Michael Highland asked about the confidentiality of conversations with Human Resources.  He worried that some employees might perceive the University as a hostile environment in these situations.  The Chair commented that employees may not be familiar with the actual processes.  Dan Barmmer suggested that the Personnel Issues committee study this question in more detail.  He suggested that the Forum consult with the ombuds office and Human Resources to find the number of grievances before and after the change.

The Chair sought to discuss the Sakai versus Sharepoint content hosting question but moved to table the discussion.  He noted the possibility of using a different newsletter module to push out content from the Forum website.

The Chair said that the Forum needs to organize its consideration of its Bylaws revisions.  Dan Barmmer noted that only a few people had read the Bylaws revisions for the April meeting.  Michael Highland suggested establishing a style sheet to make the presentation of content more consistent.  The Chair suggested that the Forum consider four major changes via vote then consider the other changes via one vote.  Matt McKirahan said that anyone upset with grammatical changes to the Bylaws can vote against their revision.  He suggested that the Forum establish a time limit for discussion.  Barmmer said that the Forum had approved all but the last three screens of the proposed changes he presented in April.  McKirahan suggested that the Forum establish a standing order for the length of time of debates.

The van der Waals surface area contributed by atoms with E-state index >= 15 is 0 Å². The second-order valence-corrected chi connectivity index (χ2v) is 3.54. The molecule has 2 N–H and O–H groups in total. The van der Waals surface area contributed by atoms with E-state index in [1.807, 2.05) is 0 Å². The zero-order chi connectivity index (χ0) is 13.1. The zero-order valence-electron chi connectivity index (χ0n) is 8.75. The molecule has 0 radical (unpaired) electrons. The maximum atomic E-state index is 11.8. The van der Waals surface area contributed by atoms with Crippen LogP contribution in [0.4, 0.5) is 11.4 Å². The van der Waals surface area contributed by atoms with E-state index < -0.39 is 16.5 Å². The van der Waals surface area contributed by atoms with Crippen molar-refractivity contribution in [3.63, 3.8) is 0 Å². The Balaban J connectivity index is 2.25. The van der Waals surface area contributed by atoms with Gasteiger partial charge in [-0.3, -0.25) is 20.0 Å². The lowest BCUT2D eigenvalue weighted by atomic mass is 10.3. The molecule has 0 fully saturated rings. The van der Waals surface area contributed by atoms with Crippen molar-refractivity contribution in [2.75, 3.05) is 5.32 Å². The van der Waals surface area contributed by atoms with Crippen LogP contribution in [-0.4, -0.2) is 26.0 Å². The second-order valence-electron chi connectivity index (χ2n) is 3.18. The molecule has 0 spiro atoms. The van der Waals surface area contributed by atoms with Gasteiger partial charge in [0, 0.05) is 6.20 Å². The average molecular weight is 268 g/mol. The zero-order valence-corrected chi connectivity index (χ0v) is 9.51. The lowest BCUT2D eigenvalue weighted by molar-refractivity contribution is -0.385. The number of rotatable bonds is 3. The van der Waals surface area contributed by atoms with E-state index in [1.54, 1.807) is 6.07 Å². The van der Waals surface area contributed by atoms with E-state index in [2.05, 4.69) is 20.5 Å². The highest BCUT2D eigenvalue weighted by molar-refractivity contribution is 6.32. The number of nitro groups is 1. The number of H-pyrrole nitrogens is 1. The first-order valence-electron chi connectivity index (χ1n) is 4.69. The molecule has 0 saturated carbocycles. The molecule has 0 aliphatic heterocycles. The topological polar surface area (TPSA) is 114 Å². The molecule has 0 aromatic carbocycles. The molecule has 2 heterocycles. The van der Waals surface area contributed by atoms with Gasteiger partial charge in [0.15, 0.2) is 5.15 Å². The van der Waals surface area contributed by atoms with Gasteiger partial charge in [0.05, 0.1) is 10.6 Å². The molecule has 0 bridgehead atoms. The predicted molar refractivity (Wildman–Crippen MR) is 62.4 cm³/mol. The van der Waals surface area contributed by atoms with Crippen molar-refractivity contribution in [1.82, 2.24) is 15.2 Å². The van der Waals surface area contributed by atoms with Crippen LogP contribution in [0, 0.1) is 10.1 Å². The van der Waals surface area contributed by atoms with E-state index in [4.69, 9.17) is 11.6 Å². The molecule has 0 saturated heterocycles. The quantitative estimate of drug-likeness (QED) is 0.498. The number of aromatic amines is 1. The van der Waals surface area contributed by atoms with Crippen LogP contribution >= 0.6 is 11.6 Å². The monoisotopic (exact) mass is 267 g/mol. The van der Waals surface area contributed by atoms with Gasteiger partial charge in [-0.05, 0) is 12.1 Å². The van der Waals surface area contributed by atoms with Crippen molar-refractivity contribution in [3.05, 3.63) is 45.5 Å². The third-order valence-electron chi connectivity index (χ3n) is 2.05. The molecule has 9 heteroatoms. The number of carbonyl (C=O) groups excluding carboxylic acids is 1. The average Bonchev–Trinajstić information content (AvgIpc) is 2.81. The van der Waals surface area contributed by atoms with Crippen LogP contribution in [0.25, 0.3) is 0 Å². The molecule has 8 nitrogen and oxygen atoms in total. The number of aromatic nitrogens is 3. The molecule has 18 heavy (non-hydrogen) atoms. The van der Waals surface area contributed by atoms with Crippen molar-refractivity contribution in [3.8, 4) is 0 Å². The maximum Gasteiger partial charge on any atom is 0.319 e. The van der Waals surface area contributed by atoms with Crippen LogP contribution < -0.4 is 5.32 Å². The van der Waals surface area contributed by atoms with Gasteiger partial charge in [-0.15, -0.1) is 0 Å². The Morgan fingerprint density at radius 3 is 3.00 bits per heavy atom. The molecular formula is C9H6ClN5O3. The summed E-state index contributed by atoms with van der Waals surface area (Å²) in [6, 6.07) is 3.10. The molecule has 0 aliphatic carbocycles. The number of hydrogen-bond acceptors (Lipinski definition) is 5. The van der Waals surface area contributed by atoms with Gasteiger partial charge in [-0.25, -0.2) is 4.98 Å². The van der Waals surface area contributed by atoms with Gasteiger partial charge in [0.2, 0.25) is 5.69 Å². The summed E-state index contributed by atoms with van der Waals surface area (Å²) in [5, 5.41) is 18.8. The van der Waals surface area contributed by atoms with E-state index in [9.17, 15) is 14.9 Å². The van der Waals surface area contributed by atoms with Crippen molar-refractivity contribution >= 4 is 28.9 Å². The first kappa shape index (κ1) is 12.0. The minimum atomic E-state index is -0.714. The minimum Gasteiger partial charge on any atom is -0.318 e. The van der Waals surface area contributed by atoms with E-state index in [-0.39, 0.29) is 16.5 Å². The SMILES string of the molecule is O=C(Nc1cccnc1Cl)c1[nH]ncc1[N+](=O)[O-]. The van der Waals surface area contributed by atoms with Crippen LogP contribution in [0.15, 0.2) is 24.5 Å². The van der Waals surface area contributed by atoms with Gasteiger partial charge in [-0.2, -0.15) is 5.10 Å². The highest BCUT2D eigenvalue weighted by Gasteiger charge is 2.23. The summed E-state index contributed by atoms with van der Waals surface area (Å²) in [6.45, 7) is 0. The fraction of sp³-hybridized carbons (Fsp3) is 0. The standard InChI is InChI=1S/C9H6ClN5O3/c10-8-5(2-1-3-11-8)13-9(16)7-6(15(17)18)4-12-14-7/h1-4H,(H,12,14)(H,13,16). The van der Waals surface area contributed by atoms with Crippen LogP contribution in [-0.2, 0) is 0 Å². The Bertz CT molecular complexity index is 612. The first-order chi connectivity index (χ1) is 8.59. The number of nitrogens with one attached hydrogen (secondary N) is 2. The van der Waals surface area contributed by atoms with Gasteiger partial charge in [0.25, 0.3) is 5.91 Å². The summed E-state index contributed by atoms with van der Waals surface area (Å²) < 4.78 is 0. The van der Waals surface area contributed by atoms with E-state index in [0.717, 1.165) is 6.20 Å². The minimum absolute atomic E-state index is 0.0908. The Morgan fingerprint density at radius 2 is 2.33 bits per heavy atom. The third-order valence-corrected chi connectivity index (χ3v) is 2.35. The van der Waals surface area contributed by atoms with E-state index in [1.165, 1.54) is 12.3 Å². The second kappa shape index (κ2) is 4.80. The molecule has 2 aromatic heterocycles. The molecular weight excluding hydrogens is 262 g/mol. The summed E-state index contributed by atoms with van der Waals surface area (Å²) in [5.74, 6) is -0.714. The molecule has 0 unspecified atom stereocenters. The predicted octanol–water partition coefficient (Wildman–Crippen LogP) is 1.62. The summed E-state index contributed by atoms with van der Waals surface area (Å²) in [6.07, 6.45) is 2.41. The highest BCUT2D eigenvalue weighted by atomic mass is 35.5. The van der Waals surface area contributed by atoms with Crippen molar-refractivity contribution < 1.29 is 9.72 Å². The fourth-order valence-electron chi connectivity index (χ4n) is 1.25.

The Chair asked Gena Carter how the increase in the probationary period to 24 months would affect delegate recruitment.  Currently, the Bylaws state that:

Employee Forum Delegates (hereinafter “Delegates”) shall be permanent (full-time or part-time) Employees who have completed probationary requirements as mandated by the University.  (III. Membership  A. Eligibility)

                Carter noted the feeling that it would be unfair to ask an employee to wait 24 months to become a delegate candidate.  Carter said that she would speak with University Counsel about this question.